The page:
The slide 302 can include a lower portion 304 and an upper portion 306. The lower portion 304 can be approximately the same length as the vertically extending portion 240. The upper portion 306 can be a greater length than the vertically extending portion 240. The upper portion 306 can extend distally from the vertically extending portion 240 near the upper edge of the slide 302. In some embodiments, the upper portion 306 can include a housing 308. The housing 308 can extend distally from the vertically extending portion 240 near the upper edge of the slide 302. The housing 308 can have a greater width than the width of the lower portion 304. The housing 308 can be convex. The housing 308 can have a non-symmetrical shape. In the illustrated embodiment, the slide 302 can include at least a portion that extends distally from the vertically extending portion 240. The housing 308 can include any shape (e.g., circular, elliptical, square, rectangular, triangular, polygonal, sigmoid, etc.).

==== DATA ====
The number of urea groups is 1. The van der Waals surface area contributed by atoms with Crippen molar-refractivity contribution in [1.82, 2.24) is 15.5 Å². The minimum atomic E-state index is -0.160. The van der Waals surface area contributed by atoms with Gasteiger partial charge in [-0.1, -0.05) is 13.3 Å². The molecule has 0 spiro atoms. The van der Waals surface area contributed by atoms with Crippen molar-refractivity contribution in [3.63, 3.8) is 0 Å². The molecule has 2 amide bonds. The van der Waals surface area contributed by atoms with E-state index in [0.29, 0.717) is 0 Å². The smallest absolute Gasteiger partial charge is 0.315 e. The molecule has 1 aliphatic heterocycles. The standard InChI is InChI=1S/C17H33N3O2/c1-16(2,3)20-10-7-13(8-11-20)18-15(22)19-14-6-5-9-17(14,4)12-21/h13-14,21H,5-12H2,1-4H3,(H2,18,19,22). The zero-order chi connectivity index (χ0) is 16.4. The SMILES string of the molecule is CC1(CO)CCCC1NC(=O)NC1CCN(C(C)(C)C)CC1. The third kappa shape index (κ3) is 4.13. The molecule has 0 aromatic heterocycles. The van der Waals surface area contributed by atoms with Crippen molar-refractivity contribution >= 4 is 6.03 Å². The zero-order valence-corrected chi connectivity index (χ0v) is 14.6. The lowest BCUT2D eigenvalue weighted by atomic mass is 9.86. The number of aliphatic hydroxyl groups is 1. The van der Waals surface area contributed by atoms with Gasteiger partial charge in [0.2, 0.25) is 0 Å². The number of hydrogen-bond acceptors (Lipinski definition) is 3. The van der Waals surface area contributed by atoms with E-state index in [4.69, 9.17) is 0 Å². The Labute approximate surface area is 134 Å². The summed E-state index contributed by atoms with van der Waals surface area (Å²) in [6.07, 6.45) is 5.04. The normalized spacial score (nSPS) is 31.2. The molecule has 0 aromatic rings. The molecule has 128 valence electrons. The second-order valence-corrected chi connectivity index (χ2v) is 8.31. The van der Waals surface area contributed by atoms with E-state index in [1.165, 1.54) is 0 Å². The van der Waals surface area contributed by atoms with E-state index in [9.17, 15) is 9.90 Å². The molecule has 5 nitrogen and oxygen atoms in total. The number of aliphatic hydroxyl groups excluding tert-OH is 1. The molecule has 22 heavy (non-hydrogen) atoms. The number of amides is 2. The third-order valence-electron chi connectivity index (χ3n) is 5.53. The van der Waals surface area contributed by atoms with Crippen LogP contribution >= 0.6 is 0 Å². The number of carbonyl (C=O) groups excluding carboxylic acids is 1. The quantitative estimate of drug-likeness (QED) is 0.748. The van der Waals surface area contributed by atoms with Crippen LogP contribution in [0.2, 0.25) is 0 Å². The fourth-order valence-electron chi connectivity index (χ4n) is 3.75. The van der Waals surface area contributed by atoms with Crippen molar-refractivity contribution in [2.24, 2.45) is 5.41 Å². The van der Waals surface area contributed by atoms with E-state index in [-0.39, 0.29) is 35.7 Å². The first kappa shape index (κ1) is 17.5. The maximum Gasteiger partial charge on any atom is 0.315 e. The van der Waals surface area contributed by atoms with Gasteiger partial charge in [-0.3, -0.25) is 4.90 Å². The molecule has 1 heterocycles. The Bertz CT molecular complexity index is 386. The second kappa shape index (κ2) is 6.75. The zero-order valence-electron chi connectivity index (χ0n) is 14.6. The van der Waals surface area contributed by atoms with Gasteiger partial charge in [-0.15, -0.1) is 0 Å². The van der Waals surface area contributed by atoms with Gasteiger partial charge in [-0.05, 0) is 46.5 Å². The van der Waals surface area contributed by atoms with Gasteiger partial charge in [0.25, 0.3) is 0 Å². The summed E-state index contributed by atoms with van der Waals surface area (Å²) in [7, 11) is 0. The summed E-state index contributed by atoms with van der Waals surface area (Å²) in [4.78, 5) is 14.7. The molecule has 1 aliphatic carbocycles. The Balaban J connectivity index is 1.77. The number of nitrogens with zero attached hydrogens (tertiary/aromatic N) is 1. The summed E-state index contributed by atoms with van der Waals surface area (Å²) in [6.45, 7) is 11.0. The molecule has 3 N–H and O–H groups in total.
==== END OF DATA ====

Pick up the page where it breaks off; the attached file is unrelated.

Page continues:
The mechanism 300 can include a grip 312. The grip 312 can be located near an edge of the slide 302. The grip 312 can be located proximally from the vertically extending portion 240. In the illustrated embodiment, the grip 312 is located near the proximal end of the slide 302. Other configurations are contemplated (e.g., near the top of the slide 302, near the bottom of the slide 302, on an external surface of the slide 302, etc.). The grip 312 can include one or more ridges to facilitate the movement of the slide 302. Other configurations are contemplated (e.g., roughened surfaces, protrusions, etc.).